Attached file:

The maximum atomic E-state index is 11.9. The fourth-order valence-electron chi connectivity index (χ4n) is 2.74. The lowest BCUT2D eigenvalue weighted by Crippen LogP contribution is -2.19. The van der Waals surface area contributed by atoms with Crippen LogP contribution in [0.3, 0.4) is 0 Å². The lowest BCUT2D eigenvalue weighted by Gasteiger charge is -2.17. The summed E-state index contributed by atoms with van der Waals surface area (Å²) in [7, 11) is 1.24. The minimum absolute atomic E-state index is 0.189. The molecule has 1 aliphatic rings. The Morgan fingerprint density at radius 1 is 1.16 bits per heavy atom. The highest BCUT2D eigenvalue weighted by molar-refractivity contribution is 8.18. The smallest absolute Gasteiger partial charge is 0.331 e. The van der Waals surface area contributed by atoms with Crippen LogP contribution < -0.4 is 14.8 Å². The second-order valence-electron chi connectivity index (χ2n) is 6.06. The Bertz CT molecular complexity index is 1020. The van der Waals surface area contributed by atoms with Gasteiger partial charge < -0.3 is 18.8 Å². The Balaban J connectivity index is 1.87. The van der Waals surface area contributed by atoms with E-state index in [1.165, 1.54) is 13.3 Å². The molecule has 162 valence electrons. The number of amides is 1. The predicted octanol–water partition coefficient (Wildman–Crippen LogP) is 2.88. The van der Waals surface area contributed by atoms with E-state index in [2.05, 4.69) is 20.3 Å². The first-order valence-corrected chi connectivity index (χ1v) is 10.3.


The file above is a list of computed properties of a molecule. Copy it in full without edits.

The maximum atomic E-state index is 11.9. The fourth-order valence-electron chi connectivity index (χ4n) is 2.74. The lowest BCUT2D eigenvalue weighted by Crippen LogP contribution is -2.19. The van der Waals surface area contributed by atoms with Crippen LogP contribution in [0.3, 0.4) is 0 Å². The lowest BCUT2D eigenvalue weighted by Gasteiger charge is -2.17. The summed E-state index contributed by atoms with van der Waals surface area (Å²) in [7, 11) is 1.24. The minimum absolute atomic E-state index is 0.189. The molecule has 1 aliphatic rings. The Morgan fingerprint density at radius 1 is 1.16 bits per heavy atom. The highest BCUT2D eigenvalue weighted by molar-refractivity contribution is 8.18. The smallest absolute Gasteiger partial charge is 0.331 e. The van der Waals surface area contributed by atoms with Crippen LogP contribution < -0.4 is 14.8 Å². The second-order valence-electron chi connectivity index (χ2n) is 6.06. The Bertz CT molecular complexity index is 1020. The van der Waals surface area contributed by atoms with Gasteiger partial charge < -0.3 is 18.8 Å². The Balaban J connectivity index is 1.87. The van der Waals surface area contributed by atoms with E-state index in [1.165, 1.54) is 13.3 Å². The molecule has 162 valence electrons. The number of amides is 1. The predicted octanol–water partition coefficient (Wildman–Crippen LogP) is 2.88. The van der Waals surface area contributed by atoms with E-state index in [2.05, 4.69) is 20.3 Å². The first-order valence-corrected chi connectivity index (χ1v) is 10.3.